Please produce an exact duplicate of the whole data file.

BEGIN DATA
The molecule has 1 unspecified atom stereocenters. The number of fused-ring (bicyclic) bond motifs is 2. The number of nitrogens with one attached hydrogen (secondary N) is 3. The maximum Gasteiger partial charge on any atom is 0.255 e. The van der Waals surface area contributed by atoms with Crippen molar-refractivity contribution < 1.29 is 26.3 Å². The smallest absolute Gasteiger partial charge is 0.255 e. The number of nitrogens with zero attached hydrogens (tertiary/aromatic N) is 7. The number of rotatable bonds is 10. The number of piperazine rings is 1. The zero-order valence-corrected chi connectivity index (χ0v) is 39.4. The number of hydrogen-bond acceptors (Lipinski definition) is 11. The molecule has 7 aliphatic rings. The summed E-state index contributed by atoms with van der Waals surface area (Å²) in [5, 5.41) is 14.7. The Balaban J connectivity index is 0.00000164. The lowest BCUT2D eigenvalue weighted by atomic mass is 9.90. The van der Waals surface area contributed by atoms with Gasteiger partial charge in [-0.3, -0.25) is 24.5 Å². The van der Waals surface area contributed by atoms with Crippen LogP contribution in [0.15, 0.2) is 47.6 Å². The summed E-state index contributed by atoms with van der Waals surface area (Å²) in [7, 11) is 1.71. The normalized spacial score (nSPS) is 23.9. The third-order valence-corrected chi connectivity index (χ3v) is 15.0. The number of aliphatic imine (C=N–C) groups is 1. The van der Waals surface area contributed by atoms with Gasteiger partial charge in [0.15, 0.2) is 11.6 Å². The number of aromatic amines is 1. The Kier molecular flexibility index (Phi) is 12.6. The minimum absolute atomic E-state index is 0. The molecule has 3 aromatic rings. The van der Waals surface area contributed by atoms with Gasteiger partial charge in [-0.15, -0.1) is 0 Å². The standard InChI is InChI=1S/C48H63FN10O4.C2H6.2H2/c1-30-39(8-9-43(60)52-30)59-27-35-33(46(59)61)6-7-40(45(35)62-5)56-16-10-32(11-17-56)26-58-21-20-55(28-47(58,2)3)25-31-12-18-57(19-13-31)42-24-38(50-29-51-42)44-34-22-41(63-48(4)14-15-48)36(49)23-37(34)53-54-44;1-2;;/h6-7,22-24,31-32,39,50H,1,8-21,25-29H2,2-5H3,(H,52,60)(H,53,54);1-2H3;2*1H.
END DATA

The molecule has 1 unspecified atom stereocenters. The number of fused-ring (bicyclic) bond motifs is 2. The number of nitrogens with one attached hydrogen (secondary N) is 3. The maximum Gasteiger partial charge on any atom is 0.255 e. The van der Waals surface area contributed by atoms with Crippen molar-refractivity contribution < 1.29 is 26.3 Å². The smallest absolute Gasteiger partial charge is 0.255 e. The number of nitrogens with zero attached hydrogens (tertiary/aromatic N) is 7. The number of rotatable bonds is 10. The number of piperazine rings is 1. The zero-order valence-corrected chi connectivity index (χ0v) is 39.4. The number of hydrogen-bond acceptors (Lipinski definition) is 11. The molecule has 7 aliphatic rings. The summed E-state index contributed by atoms with van der Waals surface area (Å²) in [5, 5.41) is 14.7. The Balaban J connectivity index is 0.00000164. The lowest BCUT2D eigenvalue weighted by atomic mass is 9.90. The van der Waals surface area contributed by atoms with Gasteiger partial charge in [-0.3, -0.25) is 24.5 Å². The van der Waals surface area contributed by atoms with Crippen LogP contribution in [0.15, 0.2) is 47.6 Å². The summed E-state index contributed by atoms with van der Waals surface area (Å²) in [7, 11) is 1.71. The normalized spacial score (nSPS) is 23.9. The third-order valence-corrected chi connectivity index (χ3v) is 15.0. The number of aliphatic imine (C=N–C) groups is 1. The van der Waals surface area contributed by atoms with Gasteiger partial charge in [0.15, 0.2) is 11.6 Å². The number of aromatic amines is 1. The Kier molecular flexibility index (Phi) is 12.6. The minimum absolute atomic E-state index is 0. The molecule has 3 aromatic rings. The van der Waals surface area contributed by atoms with Gasteiger partial charge in [-0.15, -0.1) is 0 Å². The standard InChI is InChI=1S/C48H63FN10O4.C2H6.2H2/c1-30-39(8-9-43(60)52-30)59-27-35-33(46(59)61)6-7-40(45(35)62-5)56-16-10-32(11-17-56)26-58-21-20-55(28-47(58,2)3)25-31-12-18-57(19-13-31)42-24-38(50-29-51-42)44-34-22-41(63-48(4)14-15-48)36(49)23-37(34)53-54-44;1-2;;/h6-7,22-24,31-32,39,50H,1,8-21,25-29H2,2-5H3,(H,52,60)(H,53,54);1-2H3;2*1H.